In 1992 at least 18,305 people were unlawfully removed from Slovenia’s registry of permanent residents. They were mainly people from other former Yugoslav republics who had been living in Slovenia and had not acquired citizenship after the country’s independence in 1991.
Nepal is one of 27 countries which discriminates against women in their ability to pass on nationality to their children on an equal basis with men1. Such laws have devastating impacts on families affected who are often unable to access education, health services, jobs and their freedom of movement is severely restricted.
As part of our work in Russia, the Equal Rights Trust works with the Russian LGBT Network to support Lesbian Gay Bisexual and Transgender (LGBT) persons through legal and psychological assistance, as well as raising awareness on LGBT rights. The Network helps a number of support centres throughout Russia, one of which is situated in Yekaterinburg. In 2015 we spoke to the centre’s psychologist who explained more about the psychological programme which helps LGBT persons deal with homophobia.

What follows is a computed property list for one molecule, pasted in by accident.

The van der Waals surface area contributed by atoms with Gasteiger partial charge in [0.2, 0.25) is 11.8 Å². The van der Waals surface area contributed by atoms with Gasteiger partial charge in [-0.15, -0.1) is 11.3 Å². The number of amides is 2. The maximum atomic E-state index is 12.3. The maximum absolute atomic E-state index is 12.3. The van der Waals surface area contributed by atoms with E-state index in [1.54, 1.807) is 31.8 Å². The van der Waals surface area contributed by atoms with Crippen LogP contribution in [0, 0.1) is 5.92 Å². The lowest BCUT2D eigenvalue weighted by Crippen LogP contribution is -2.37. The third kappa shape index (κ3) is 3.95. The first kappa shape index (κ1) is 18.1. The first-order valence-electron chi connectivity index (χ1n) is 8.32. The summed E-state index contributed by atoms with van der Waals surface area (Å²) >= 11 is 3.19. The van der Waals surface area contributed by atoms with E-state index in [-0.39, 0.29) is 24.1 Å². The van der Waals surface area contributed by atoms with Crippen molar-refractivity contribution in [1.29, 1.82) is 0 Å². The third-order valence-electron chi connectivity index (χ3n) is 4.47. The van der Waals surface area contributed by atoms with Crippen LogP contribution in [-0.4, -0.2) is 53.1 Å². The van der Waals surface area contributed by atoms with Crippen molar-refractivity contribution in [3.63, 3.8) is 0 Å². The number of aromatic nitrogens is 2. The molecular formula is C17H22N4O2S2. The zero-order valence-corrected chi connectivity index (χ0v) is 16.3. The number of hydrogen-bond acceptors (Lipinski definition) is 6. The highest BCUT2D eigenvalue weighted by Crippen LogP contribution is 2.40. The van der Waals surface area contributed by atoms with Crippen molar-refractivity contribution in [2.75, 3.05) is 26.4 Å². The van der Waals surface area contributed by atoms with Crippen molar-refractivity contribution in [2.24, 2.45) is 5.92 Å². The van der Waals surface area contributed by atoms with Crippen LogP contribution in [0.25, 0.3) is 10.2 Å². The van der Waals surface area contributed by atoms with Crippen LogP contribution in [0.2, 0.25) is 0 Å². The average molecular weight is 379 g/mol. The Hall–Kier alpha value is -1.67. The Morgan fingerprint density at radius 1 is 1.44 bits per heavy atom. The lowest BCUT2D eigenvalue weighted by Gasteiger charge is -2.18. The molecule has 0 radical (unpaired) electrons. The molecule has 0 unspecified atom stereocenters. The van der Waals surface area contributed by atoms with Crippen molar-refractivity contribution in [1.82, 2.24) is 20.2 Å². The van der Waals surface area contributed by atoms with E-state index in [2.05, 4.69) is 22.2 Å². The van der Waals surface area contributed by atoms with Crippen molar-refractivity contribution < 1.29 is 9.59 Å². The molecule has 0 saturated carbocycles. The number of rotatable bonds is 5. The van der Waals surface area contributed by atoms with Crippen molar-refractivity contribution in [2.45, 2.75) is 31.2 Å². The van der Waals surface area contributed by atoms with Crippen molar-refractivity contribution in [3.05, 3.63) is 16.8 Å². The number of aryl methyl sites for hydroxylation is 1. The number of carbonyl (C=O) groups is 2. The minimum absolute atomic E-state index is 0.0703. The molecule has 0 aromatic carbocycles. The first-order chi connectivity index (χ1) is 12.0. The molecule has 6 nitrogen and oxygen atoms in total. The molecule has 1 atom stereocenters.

As part of its work in Kenya, the Equal Rights Trust and its partner the Federation of Women Lawyers (FIDA-Kenya) are helping community based organisations provide legal assistance to thousands of women across Kenya. Belice Oyanji is a member of the community based organisation Tuone Mbee which works in Makueni, East Kenya. Below she explains how the organisation helps women in the area.
Vuk Raičević works as Legal Field Assistant with Praxis, who together with the Equal Rights Trust provides legal support to protect vulnerable groups in Serbia. Here he describes his work helping Roma, a minority subject to a disproportionate amount of discrimination.
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